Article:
A Case of Extracorporeal Membrane Oxygenation as a Salvage Therapy for COVID-19-Associated Severe Acute Respiratory Distress Syndrome: Mounting Evidence.J Investig Med High Impact Case Rep. 2020 Jan-Dec; 8:2324709620957778.JI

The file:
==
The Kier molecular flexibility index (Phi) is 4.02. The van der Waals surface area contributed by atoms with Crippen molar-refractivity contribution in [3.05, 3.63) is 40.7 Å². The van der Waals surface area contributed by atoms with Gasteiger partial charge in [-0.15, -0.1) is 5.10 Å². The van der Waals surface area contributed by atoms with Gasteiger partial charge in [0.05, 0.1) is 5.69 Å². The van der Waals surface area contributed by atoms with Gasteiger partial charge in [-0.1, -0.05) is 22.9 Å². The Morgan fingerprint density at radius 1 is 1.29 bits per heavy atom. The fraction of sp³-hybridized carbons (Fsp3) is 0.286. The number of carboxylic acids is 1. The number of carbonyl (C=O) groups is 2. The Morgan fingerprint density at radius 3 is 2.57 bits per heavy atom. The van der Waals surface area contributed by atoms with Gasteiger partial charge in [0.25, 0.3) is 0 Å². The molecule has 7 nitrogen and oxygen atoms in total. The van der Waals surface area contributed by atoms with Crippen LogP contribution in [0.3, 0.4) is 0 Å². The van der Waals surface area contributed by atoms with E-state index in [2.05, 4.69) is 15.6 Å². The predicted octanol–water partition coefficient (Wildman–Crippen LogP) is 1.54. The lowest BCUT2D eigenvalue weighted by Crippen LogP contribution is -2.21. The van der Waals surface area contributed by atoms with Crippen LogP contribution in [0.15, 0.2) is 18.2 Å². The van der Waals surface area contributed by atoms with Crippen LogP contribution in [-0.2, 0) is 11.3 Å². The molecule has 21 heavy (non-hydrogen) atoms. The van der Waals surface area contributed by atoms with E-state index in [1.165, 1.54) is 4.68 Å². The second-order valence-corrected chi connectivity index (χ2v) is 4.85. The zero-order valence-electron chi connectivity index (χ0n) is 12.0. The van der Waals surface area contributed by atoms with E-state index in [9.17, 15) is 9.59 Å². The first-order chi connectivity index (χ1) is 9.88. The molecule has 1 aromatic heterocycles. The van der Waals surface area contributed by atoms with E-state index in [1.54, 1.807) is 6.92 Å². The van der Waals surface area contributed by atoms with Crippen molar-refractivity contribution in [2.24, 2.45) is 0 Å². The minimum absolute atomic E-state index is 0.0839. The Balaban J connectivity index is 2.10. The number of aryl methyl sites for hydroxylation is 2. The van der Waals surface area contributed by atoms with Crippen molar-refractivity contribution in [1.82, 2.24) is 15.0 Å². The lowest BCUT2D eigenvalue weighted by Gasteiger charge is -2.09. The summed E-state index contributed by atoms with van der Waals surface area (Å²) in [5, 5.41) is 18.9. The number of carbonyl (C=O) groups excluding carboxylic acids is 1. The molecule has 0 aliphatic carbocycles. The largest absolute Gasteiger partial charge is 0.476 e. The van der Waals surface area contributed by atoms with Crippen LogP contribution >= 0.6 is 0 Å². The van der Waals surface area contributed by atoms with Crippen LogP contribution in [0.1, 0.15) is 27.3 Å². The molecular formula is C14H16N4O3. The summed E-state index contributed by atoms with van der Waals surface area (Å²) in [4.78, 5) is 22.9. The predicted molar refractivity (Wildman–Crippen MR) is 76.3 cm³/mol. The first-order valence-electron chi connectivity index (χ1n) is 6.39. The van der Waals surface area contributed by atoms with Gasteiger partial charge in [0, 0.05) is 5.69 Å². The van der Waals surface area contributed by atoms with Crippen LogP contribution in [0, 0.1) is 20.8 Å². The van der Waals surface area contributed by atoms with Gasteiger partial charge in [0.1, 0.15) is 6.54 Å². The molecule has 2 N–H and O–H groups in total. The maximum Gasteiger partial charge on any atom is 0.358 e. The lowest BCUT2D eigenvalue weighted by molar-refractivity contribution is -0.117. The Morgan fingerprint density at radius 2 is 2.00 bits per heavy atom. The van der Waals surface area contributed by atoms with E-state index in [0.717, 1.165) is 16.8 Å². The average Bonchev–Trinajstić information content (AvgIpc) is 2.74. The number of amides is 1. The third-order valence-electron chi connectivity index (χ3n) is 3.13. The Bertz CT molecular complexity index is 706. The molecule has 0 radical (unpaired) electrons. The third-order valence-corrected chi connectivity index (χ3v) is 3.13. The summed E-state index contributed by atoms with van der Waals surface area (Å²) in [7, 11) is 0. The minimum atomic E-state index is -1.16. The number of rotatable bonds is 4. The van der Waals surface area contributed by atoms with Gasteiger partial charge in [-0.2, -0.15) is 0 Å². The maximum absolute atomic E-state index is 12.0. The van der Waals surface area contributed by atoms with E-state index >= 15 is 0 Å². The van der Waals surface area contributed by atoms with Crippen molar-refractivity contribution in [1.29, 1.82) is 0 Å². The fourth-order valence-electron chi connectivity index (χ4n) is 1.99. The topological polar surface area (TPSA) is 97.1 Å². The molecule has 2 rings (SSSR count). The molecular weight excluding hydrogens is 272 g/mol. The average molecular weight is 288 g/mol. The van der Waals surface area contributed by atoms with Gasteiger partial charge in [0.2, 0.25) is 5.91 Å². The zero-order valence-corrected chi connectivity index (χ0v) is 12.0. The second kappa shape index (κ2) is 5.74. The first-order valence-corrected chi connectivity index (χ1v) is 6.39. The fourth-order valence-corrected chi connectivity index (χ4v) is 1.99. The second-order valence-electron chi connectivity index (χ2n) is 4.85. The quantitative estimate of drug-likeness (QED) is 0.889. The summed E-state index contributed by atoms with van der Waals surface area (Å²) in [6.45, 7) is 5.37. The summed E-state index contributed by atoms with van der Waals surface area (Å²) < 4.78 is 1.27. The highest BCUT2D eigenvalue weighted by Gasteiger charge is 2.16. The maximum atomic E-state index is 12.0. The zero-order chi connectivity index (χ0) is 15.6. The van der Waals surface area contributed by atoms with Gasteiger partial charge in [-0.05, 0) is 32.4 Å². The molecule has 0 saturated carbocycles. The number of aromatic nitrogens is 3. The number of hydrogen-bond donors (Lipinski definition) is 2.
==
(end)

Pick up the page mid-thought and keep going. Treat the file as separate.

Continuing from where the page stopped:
Coronavirus disease 2019 (COVID-19) caused by a novel human coronavirus has led to a tsunami of viral illness across the globe, originating from Wuhan, China. Although the value and effectiveness of extracorporeal membrane oxygenation (ECMO) in severe respiratory illness from COVID-19 remains unclear at this time, there is emerging evidence suggesting that it could be utilized as an ultimate treatment in appropriately selected patients not responding to conventional care. We present a case of a 32-year-old COVID-19 positive male with a history of diabetes mellitus who was intubated for severe acute respiratory distress syndrome (ARDS). The patient's hypoxemia failed to improve despite positive pressure ventilation, prone positioning, and use of neuromuscular blockade for ventilator asynchrony. He was evaluated by a multidisciplinary team for considering ECMO for refractory ARDS. He was initiated on venovenous ECMO via dual-site cannulation performed at the bedside. Although his ECMO course was complicated by bleeding, he showed a remarkable improvement in his lung function. ECMO was successfully decannulated after 17 days of initiation. The patient was discharged home after 47 days of hospitalization without any supplemental oxygen and was able to undergo active physical rehabilitation. A multidisciplinary approach is imperative in the initiation and management of ECMO in COVID-19 patients with severe ARDS. While ECMO is labor-intensive, using it in the right phenotype and in specialized centers may lead to positive results. Patients who are young, with fewer comorbidities and single organ dysfunction portray a better prognosis for patients in which ECMO is utilized.